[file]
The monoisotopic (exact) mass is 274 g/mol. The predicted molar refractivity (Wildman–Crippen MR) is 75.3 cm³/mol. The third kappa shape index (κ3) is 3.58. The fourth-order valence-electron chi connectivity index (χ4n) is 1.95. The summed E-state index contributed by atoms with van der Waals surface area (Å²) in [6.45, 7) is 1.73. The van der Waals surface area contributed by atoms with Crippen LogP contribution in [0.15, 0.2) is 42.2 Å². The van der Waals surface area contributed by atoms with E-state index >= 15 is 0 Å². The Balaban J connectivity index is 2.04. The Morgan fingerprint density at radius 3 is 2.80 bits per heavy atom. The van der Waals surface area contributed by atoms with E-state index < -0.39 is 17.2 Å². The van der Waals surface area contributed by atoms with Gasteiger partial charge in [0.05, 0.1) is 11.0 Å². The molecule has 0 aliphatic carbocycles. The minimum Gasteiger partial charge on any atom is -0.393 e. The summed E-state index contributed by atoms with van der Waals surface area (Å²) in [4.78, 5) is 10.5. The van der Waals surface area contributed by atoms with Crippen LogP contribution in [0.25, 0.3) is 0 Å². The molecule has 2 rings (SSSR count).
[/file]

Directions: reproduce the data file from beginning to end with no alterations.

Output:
The monoisotopic (exact) mass is 274 g/mol. The predicted molar refractivity (Wildman–Crippen MR) is 75.3 cm³/mol. The third kappa shape index (κ3) is 3.58. The fourth-order valence-electron chi connectivity index (χ4n) is 1.95. The summed E-state index contributed by atoms with van der Waals surface area (Å²) in [6.45, 7) is 1.73. The van der Waals surface area contributed by atoms with Crippen LogP contribution in [0.15, 0.2) is 42.2 Å². The van der Waals surface area contributed by atoms with E-state index >= 15 is 0 Å². The Balaban J connectivity index is 2.04. The Morgan fingerprint density at radius 3 is 2.80 bits per heavy atom. The van der Waals surface area contributed by atoms with E-state index < -0.39 is 17.2 Å². The van der Waals surface area contributed by atoms with Gasteiger partial charge in [0.05, 0.1) is 11.0 Å². The molecule has 0 aliphatic carbocycles. The minimum Gasteiger partial charge on any atom is -0.393 e. The summed E-state index contributed by atoms with van der Waals surface area (Å²) in [4.78, 5) is 10.5. The van der Waals surface area contributed by atoms with Crippen LogP contribution in [0.25, 0.3) is 0 Å². The molecule has 2 rings (SSSR count).